Reviewing June Carbone & Naomi Cahn, Marriage Markets: How Inequality is Remaking the American Family (Oxford University Press 2014), and Clare Huntington, Failure to Flourish: How Law Undermines Family Relationships (Oxford University Press 2014).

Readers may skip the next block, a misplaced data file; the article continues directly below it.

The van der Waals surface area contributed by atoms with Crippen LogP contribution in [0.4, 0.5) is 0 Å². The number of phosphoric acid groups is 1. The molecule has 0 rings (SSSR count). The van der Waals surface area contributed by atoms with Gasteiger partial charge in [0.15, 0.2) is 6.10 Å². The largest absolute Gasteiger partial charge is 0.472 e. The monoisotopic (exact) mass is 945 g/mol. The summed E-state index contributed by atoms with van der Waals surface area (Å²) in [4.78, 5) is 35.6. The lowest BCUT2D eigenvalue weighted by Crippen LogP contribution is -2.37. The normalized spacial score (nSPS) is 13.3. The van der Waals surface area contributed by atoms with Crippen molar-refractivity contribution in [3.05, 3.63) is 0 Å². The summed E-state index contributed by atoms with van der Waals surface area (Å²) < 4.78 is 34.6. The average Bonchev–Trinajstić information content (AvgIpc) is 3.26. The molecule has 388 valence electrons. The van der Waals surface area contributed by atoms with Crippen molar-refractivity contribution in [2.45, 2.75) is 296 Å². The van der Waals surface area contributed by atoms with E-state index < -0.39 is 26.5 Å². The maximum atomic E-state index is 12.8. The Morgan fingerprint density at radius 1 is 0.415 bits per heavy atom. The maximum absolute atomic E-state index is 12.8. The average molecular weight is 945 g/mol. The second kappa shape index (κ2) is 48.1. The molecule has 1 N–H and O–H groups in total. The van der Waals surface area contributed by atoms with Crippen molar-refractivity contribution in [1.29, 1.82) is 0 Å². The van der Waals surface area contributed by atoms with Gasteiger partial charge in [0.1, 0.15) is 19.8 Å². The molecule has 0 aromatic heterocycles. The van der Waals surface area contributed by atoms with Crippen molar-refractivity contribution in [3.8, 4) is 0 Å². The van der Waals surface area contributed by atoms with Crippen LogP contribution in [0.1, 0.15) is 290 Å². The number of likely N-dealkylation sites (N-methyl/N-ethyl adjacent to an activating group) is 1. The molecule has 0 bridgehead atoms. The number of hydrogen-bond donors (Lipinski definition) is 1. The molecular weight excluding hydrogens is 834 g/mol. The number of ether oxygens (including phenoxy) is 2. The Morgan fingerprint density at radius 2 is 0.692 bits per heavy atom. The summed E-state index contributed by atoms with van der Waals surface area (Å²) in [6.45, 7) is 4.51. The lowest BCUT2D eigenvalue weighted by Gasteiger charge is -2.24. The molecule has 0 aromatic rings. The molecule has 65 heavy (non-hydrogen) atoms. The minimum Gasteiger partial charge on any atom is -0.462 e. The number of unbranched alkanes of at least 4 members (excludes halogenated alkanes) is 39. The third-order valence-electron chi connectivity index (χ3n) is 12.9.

This essay reviews both books, describing their core arguments and innovative re- form proposals. Having surveyed their work, I agree with Carbone, Cahn, and Hunting- ton that the most urgent and politically-tenable reforms to family law involve enhancing investments for structural supports benefitting children. Both books shore up the instrumental and normative cases for such investment, and they also show how a renewed focus on children can help tamp down the culture wars and construct reforms with broad- based appeal. Parts II and III summarize Marriage Markets and Failure to Flourish, respectively. In Part IV, I use childcare law and policy as a frame through which to explore one of the most significant commonalities between the books—the argument that as part of its family law reform project, the state must look forward by investing in systematic supports to benefit children and support parents in childrearing.

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